There is also an account of a large snake that followed Leto during her pregnancy, and when Artemis and Apollo were born, they slew the large serpent with their arrows (Atsma). Also, the giant Phokis, who tried to rape Leto while she was passing through a region in Central Greece. Artemis and Apollo rushed to rescue their mother, killing the giant with their arrows, and then sending Phokis down to Hades for the offense (Atsma).

She also had a strong defense when it came to virginity.

"Twin Giants, the Aloadai, from Thessalia, in Northern Greece, who attempted to storm heaven and seize the goddesses Hera and Artemis for their wives. Artemis assumed the form of a deer and rushed between them, tricking them into casting their spears, missing, and killing each other instead" (Atsma). The story of Bouphagos, whose attempt to rape the goddess ended with her killing him with her arrows.

The story of Artemis and Orion is not clear about which account really happened, but in the end of each story, she kills Orion, who was a great and fierce hunter, either by a scorpion or her arrows. Orion became a constellation in the sky, and is the astrological sign for Scorpio.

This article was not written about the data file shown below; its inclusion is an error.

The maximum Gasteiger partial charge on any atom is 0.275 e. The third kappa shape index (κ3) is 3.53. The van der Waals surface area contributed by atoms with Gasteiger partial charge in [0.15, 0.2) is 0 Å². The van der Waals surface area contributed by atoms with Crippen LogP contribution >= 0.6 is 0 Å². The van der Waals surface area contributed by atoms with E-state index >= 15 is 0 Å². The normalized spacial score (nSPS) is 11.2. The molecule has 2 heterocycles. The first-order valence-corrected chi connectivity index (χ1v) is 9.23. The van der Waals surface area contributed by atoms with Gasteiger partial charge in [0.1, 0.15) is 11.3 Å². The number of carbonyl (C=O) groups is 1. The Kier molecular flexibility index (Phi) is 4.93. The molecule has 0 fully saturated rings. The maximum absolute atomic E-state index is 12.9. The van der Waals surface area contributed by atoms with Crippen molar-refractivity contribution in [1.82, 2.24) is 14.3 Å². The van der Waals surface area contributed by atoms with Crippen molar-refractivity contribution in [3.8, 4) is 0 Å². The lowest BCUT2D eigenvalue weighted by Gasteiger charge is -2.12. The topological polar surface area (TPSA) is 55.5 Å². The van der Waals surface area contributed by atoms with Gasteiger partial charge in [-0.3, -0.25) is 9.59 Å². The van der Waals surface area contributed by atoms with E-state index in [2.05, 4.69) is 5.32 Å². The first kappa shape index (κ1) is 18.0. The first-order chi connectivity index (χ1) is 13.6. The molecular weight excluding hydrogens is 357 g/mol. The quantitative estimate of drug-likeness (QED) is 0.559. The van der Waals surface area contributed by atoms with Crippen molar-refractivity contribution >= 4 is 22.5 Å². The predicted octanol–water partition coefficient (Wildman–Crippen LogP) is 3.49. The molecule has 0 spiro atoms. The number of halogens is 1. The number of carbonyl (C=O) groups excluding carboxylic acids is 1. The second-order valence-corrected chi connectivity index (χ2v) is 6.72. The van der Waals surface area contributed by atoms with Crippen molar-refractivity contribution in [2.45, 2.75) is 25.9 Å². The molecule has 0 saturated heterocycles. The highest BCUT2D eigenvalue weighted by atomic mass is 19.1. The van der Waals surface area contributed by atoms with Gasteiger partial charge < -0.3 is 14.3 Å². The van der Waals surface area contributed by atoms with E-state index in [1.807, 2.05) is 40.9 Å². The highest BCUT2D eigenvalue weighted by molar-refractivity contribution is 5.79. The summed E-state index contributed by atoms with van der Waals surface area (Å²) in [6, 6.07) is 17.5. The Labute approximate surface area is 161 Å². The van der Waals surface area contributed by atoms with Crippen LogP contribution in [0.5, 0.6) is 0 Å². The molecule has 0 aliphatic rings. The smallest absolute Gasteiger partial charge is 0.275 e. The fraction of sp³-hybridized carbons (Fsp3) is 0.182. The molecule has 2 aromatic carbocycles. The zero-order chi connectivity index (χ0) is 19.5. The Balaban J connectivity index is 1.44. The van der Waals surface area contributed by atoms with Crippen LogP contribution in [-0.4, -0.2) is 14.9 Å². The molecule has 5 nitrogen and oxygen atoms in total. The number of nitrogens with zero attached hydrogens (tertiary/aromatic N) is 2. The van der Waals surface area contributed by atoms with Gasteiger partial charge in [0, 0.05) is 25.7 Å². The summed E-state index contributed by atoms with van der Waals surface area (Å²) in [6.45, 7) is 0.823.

Artemis is also linked with Selene, the goddess of the moon, and Hecate, the Keeper of the Crossroads, but there is no direct link of Artemis to these two other goddesses. Selene represents the sky, Artemis the Earth, and Hecate the Underworld, which might correlate with birth, life, and death; childbirth, young girls, and hunting.


Works Cited

Atsma, Aaron. 2007. <http://theoi.com/Olympios/Artemis.html>

Vandiver, Elizabeth. Lecture 9. The Teaching Company. 2000.

Parada, Carlos. 1997. <http://homepage.mac.com/cparada/GML/Artemis.html>

"Artemis." Encyclopedia Mythica from Encyclopedia Mythica Online. <http://www.pantheon.org/articles/a/artemis.html>